Stiglitz: Much of the financial sector involves “rent-seeking” not production—An essay on rentiers

I put “rent-seeking” in quotes in the headline because it’s a special term. The fancy term is “being a rentier” — a renter.

I’ve written about rent-seeking before, in several places in fact. But this is a place to collect those thoughts in essay form.

What is rent-seeking?

Rent-seeking is one way to make money.

If you own land, mine copper (say) from that land, and sell it, you’re what is technically called … “productive.” (I know, strange word; take your time learning it.)

If you own land that contains the only source of water in the county and you sell “your” water to the drought-stricken everyone-else, you are what is called … a “leech.”

My joke — you’re living off of “economic rents” — the special position granted by your ownership of something you didn’t create, but stumbled across. (See here for my views of “ownership“.)

If you stole that land by buying lunch for the state legislature, in return for which they gave you the land by decree, you’re a “thief and a leech.”

My joke again — you’re still a “rentier capitalist,” though a corrupt one. Some would call that a Bain Capitalist, or a Wall Street Capitalist. You’ve done nothing illegal; you win by buying the law.

Keep that term “rent-seeking” in mind, and also that use of the law. This perfectly describes what the bulk of current economic activity is about.

Joseph Stiglitz, who is on a book tour, has some thoughts along these lines. This appeared in a Fox Business interview (h/t economist Mark Thoma; my emphasis):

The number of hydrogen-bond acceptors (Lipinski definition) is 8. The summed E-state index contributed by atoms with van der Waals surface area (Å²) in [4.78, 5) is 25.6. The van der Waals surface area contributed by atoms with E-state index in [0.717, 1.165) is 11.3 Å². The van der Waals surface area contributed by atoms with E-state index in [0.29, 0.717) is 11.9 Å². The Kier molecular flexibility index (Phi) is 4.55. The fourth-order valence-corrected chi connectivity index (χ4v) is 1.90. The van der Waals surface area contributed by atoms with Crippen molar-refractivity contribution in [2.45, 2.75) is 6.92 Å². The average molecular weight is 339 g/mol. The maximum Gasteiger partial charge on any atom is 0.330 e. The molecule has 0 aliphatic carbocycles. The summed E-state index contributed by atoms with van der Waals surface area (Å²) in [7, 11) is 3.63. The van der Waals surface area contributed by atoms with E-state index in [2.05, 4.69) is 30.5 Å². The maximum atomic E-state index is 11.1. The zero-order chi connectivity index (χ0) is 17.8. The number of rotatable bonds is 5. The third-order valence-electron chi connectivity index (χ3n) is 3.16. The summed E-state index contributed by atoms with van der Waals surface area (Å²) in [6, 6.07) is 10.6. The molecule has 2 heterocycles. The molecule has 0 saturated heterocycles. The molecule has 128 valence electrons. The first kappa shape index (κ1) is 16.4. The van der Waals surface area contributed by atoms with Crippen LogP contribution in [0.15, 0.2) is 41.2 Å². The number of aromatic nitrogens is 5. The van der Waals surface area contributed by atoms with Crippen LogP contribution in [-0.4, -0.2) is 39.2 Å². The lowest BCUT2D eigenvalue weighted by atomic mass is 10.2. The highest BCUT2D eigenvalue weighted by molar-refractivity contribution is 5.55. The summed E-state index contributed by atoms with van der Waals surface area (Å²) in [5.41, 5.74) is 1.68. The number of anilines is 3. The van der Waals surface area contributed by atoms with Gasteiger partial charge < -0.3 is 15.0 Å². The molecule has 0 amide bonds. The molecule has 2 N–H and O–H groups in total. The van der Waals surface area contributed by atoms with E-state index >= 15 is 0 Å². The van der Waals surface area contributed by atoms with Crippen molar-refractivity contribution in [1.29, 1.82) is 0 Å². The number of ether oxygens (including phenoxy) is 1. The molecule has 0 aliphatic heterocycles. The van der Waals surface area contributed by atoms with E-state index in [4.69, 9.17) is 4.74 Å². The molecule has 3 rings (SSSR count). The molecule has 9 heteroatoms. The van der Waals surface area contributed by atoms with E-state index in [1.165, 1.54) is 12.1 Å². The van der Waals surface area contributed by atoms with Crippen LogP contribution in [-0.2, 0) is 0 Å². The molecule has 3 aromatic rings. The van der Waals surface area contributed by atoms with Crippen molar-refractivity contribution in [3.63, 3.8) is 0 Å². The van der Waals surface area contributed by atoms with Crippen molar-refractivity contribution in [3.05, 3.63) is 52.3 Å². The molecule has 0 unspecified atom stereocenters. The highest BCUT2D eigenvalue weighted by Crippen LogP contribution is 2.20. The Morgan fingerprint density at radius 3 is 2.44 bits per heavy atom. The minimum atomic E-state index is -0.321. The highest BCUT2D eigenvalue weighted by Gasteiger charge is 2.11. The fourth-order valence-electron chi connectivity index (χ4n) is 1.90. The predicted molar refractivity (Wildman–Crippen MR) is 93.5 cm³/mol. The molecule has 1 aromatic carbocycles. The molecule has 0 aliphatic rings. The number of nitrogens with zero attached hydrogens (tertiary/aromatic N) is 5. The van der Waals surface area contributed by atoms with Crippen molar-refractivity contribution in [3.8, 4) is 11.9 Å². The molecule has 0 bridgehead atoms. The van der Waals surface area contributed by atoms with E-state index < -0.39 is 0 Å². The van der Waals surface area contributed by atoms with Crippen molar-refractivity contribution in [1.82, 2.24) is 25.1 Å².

Why does growing inequality matter?

We care about inequality partly because we pay a high price in terms of our economic performance. We care about it also because of the impact that it has in every other aspect of our society — our democracy, our rule of law, our sense of identity or a land of opportunity — because we aren’t anymore.

The people at the top are not the people who made the most contributions to our society. Some of them are. But a very large proportion (is) simply people I describe as rent-seekers — people who have been successful in getting a larger share of the pie rather than increasing the size of the pie. …

[W]e don’t understand the extent to which our economy has really become a rent-seeking economy.

How has the financial sector contributed to the growing inequality?

Much of what goes on in the financial sector is this kind of rent-seeking.

The most dramatic example was the predatory lending and the abusive credit card practices, which took money from people on the bottom and the middle often in a very deceptive way, sometimes in a fraudulent way, and moved it to the top….

There is another example where the financial sector has been particularly bad. They pushed for laws like our bankruptcy laws that gave priority to derivatives. In bankruptcy, derivatives got protected and workers and everybody else has to swallow their losses. That encourages more risk-taking.

At the same time, they pushed for laws that made it more difficult for ordinary Americans to discharge their debt and (were) particularly bad for students who can’t discharge their debt no matter what happens, no matter how they have been deceived by the schools, even in the event of bankruptcy. …

There’s more of Stiglitz and his thoughts at Thoma’s site, and in the original interview.

What characterizes a rent-seeking economy?

I want to tie together a couple of concepts:

1. Being a rentier is much easier than being productive. Being productive involves work, actually making things.

To be a rentier, you just send out Big Louie (sorry, your collection agents) to gather the goods. Sometimes Big Louie is your friend the local sheriff.